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Persona knowledge: the history of buyer personas

Buyer personas have long since begun to conquer the marketing world. But do you know where these highly successful conquerors came from and who the first of them were? Or how old they are - although still "new territory" for many?
Time for a little persona history.

The pioneer: Alan Cooper

Personas originally came from software development and usability research. Back in the 1980s, software developer Alan Cooper had already taken a critical look at the fact that his industry was more concerned with what could be programmed than how and whether future users would interact with it. Many programs were user-unfriendly and led to a lot of frustration among users - even though the desired features were actually there.

So Cooper began interviewing software users to find out what their pain points were in relation to the software. He then wanted to write software without pain points and offer his customers user-friendly products. However, the first result of his interviews was not new software, but in 1985 "Kathy" was born, the first persona. Named after one of Cooper's interview partners, Kathy was the synthesis of all the interviews, a fictitious software user whose needs Cooper was then able to align his software with.

This was followed in 1995 by "Cooper Chuck", "Cynthia" and "Rob" for the business intelligence company Sagent Technologies. These three personas were based on in-depth user interviews and were grouped by Cooper on the basis of their tasks, goals and skills. He therefore called them "targeted personas". With their introduction, the user-friendliness and quality of the products made great leaps forward. The targeted personas were so successful that the company used them to define a new product segment.

In his 1998 book "The Inmates are Running the Asylum" about problems that non-engineers have with using software, Cooper first introduced a distinction between buyer personas and user personas. He recommended that developers adapt their designs to the user personas in order to develop easy-to-use software.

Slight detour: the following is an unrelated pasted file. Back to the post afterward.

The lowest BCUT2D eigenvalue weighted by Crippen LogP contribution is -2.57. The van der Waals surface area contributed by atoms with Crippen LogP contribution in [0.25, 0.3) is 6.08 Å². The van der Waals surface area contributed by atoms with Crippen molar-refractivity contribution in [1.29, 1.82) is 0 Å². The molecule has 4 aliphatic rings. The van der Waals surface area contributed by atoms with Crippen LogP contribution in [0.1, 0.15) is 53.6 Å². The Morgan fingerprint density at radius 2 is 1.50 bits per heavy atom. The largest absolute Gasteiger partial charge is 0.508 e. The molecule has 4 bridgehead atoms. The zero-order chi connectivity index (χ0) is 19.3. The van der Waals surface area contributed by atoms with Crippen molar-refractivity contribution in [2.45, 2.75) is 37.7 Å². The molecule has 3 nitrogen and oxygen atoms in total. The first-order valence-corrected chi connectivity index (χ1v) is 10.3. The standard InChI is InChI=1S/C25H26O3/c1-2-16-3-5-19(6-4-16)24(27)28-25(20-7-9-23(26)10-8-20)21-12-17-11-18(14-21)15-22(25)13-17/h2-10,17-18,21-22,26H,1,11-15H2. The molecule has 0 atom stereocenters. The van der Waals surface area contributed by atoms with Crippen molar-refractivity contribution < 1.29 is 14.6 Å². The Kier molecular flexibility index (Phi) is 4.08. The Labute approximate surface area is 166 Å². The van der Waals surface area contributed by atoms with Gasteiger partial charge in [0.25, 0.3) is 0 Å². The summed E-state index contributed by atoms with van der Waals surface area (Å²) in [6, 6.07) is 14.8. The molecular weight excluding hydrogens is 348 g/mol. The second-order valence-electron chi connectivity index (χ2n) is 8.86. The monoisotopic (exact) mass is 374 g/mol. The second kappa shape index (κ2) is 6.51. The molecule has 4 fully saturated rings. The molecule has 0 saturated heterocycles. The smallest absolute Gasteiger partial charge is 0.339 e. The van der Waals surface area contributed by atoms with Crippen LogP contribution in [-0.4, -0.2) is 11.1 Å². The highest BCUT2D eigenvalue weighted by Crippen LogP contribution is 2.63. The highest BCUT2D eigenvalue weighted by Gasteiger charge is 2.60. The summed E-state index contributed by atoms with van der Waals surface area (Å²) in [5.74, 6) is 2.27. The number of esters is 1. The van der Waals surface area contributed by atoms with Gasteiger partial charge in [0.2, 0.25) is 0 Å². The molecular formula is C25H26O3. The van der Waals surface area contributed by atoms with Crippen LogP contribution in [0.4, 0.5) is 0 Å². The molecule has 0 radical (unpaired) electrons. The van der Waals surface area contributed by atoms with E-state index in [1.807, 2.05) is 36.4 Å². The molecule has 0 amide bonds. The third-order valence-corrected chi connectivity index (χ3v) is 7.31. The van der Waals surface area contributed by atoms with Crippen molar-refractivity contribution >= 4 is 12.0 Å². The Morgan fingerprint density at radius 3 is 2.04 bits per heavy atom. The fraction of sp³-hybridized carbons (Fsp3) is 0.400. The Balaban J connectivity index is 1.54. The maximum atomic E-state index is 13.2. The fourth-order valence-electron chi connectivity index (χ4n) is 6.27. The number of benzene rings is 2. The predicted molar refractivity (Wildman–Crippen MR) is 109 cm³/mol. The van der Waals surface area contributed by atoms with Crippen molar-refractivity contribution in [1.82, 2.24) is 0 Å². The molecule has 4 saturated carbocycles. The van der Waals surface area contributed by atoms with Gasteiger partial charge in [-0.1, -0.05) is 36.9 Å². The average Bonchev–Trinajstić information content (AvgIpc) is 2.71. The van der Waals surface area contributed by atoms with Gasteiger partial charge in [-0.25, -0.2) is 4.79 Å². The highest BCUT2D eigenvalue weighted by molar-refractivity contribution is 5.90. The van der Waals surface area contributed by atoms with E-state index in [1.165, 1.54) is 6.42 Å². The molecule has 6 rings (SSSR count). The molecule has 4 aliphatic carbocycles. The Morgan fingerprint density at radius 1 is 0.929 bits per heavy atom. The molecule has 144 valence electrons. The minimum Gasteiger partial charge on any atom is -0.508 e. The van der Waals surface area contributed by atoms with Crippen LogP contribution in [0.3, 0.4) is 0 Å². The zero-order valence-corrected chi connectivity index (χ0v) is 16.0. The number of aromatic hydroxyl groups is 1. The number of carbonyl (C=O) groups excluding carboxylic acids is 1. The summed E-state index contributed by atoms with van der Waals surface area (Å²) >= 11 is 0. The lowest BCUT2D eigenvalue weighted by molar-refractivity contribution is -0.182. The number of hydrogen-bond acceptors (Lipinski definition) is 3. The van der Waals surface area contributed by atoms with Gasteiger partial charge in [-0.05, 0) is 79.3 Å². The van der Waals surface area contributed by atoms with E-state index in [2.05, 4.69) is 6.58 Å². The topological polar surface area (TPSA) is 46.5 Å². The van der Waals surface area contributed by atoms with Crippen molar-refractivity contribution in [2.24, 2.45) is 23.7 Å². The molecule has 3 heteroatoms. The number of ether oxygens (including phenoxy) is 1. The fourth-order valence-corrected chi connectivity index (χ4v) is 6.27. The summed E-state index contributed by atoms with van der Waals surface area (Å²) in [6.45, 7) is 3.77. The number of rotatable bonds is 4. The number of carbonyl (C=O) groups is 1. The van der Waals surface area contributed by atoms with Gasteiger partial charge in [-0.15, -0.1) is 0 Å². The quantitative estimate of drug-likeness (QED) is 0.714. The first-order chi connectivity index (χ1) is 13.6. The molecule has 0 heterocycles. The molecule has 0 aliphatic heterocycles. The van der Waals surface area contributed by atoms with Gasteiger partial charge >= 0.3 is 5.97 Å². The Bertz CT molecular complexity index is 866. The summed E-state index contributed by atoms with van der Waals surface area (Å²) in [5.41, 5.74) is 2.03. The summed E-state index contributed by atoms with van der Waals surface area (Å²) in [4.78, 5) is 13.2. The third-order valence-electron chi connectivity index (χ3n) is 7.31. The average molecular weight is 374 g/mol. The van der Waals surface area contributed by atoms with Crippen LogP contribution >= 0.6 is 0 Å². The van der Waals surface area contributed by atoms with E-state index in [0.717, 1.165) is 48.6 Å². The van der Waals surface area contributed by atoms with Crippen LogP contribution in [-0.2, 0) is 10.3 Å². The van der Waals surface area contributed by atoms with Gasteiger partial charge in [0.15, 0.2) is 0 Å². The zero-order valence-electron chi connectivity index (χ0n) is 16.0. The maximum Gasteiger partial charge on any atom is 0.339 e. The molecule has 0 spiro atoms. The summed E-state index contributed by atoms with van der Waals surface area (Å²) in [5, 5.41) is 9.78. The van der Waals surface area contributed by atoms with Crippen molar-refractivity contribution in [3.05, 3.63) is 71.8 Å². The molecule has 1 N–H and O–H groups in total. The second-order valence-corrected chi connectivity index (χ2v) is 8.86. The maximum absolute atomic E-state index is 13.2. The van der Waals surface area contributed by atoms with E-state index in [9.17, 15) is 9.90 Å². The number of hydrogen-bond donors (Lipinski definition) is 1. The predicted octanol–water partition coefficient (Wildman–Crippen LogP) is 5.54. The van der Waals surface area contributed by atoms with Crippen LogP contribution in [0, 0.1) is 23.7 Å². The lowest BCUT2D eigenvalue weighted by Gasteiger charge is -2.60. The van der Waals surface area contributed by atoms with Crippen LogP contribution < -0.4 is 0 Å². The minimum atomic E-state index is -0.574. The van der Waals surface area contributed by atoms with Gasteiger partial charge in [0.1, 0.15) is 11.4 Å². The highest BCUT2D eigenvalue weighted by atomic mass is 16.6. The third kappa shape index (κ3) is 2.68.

The Marketer: Angus Jenkinson

Under the name "Customer Prints", marketing expert and former university professor Angus Jenkinson developed the concept of seeing customer segments as a coherent identity almost in parallel with Cooper in the early 1990s. He presented his development as "descriptions of archetypes of a day in the life" of fictional characters that represented the customers. He placed particular emphasis on grouping customers with similar attitudes and behaviors to gain insights into their likely buying behavior that went far beyond mere segmentation to include values, desires, hopes and frustrations - just like in real life.

The innovator: Clay Christensen

With "customer prints" and "user/buyer personas", the marketing world could have been in such good order. Unfortunately, however, many companies were still struggling and the hoped-for success often failed to materialize: It was difficult for companies to find out what data, behaviors and characteristics of the personas were relevant to them, and therefore what products their customers were likely to want.
Clay Christensen argued in his 2003 book "The Innovator's Solution", based on an idea by Tony Ulwick from 1991: people want to do a job and buy a product to do it. Marketers therefore need to know which jobs people want to have done in their everyday lives in order to offer the right products for them. This was the birth of the "jobs to be done" theory. Many companies had failed because they had focused too much on WHO their customers were instead of asking WHAT BENEFITS THEM, what "job" their customers want to have done.

The practitioners: Steve Mulder and Ziv Yaar

In the early 2000s, many companies were already aware of personas, but many marketers could neither create them correctly nor introduce or apply them in the company. In 2006, the two UX/Usalibity experts Steve Mulder and Ziv Yaar wrote "The User is Always Right", an easy-to-understand guide on what personas can be used for, how to create them and, perhaps most importantly, how to communicate them to others. They focused on three approaches: